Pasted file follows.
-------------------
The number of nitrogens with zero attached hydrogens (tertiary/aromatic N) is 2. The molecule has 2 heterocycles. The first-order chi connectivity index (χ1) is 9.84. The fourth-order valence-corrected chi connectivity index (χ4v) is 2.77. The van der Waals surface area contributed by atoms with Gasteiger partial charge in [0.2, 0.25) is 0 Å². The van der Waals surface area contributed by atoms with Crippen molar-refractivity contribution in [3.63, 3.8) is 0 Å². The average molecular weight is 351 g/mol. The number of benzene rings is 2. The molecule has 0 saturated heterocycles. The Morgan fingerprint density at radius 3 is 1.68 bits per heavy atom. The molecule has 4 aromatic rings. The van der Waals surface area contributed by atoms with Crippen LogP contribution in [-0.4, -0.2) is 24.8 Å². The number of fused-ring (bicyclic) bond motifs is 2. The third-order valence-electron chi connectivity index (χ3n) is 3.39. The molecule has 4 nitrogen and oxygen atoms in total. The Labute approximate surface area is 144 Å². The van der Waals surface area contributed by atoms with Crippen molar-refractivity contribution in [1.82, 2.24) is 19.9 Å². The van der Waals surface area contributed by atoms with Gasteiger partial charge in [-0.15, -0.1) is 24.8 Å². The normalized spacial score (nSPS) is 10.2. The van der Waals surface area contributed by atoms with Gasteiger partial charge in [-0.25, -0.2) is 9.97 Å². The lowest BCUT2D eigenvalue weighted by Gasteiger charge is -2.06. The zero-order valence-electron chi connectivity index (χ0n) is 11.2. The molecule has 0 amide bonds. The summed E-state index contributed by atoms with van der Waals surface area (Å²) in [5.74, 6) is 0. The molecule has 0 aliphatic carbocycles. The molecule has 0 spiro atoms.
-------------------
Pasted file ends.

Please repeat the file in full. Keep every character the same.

The number of nitrogens with zero attached hydrogens (tertiary/aromatic N) is 2. The molecule has 2 heterocycles. The first-order chi connectivity index (χ1) is 9.84. The fourth-order valence-corrected chi connectivity index (χ4v) is 2.77. The van der Waals surface area contributed by atoms with Gasteiger partial charge in [0.2, 0.25) is 0 Å². The van der Waals surface area contributed by atoms with Crippen molar-refractivity contribution in [3.63, 3.8) is 0 Å². The average molecular weight is 351 g/mol. The number of benzene rings is 2. The molecule has 0 saturated heterocycles. The Morgan fingerprint density at radius 3 is 1.68 bits per heavy atom. The molecule has 4 aromatic rings. The van der Waals surface area contributed by atoms with Crippen LogP contribution in [-0.4, -0.2) is 24.8 Å². The number of fused-ring (bicyclic) bond motifs is 2. The third-order valence-electron chi connectivity index (χ3n) is 3.39. The molecule has 4 nitrogen and oxygen atoms in total. The Labute approximate surface area is 144 Å². The van der Waals surface area contributed by atoms with Crippen molar-refractivity contribution in [1.82, 2.24) is 19.9 Å². The van der Waals surface area contributed by atoms with Gasteiger partial charge in [-0.15, -0.1) is 24.8 Å². The normalized spacial score (nSPS) is 10.2. The van der Waals surface area contributed by atoms with Gasteiger partial charge in [-0.25, -0.2) is 9.97 Å². The lowest BCUT2D eigenvalue weighted by Gasteiger charge is -2.06. The zero-order valence-electron chi connectivity index (χ0n) is 11.2. The molecule has 0 amide bonds. The summed E-state index contributed by atoms with van der Waals surface area (Å²) in [5.74, 6) is 0. The molecule has 0 aliphatic carbocycles. The molecule has 0 spiro atoms.